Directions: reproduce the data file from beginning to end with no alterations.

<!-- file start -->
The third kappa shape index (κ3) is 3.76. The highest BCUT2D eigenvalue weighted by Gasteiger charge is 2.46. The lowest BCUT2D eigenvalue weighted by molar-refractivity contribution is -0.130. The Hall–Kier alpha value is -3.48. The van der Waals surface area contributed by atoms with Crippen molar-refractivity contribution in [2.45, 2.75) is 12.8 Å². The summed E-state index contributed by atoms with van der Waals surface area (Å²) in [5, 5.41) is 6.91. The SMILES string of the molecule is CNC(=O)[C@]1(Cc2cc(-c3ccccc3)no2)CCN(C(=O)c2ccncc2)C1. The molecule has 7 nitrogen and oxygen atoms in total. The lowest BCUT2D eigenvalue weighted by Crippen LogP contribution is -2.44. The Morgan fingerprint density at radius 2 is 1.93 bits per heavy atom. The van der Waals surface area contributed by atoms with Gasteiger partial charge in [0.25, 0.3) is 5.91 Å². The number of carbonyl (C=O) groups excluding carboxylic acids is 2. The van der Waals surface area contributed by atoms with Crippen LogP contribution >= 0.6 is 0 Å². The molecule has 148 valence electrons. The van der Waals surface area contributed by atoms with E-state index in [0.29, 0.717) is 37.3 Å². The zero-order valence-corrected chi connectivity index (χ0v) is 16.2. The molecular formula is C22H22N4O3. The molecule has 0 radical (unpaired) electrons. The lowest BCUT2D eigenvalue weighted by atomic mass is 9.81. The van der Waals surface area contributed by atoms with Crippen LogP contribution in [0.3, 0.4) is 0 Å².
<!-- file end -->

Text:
The third kappa shape index (κ3) is 3.76. The highest BCUT2D eigenvalue weighted by Gasteiger charge is 2.46. The lowest BCUT2D eigenvalue weighted by molar-refractivity contribution is -0.130. The Hall–Kier alpha value is -3.48. The van der Waals surface area contributed by atoms with Crippen molar-refractivity contribution in [2.45, 2.75) is 12.8 Å². The summed E-state index contributed by atoms with van der Waals surface area (Å²) in [5, 5.41) is 6.91. The SMILES string of the molecule is CNC(=O)[C@]1(Cc2cc(-c3ccccc3)no2)CCN(C(=O)c2ccncc2)C1. The molecule has 7 nitrogen and oxygen atoms in total. The lowest BCUT2D eigenvalue weighted by Crippen LogP contribution is -2.44. The Morgan fingerprint density at radius 2 is 1.93 bits per heavy atom. The van der Waals surface area contributed by atoms with Gasteiger partial charge in [0.25, 0.3) is 5.91 Å². The number of carbonyl (C=O) groups excluding carboxylic acids is 2. The van der Waals surface area contributed by atoms with Crippen LogP contribution >= 0.6 is 0 Å². The molecule has 148 valence electrons. The van der Waals surface area contributed by atoms with E-state index in [0.29, 0.717) is 37.3 Å². The zero-order valence-corrected chi connectivity index (χ0v) is 16.2. The molecular formula is C22H22N4O3. The molecule has 0 radical (unpaired) electrons. The lowest BCUT2D eigenvalue weighted by atomic mass is 9.81. The van der Waals surface area contributed by atoms with Crippen LogP contribution in [0.3, 0.4) is 0 Å².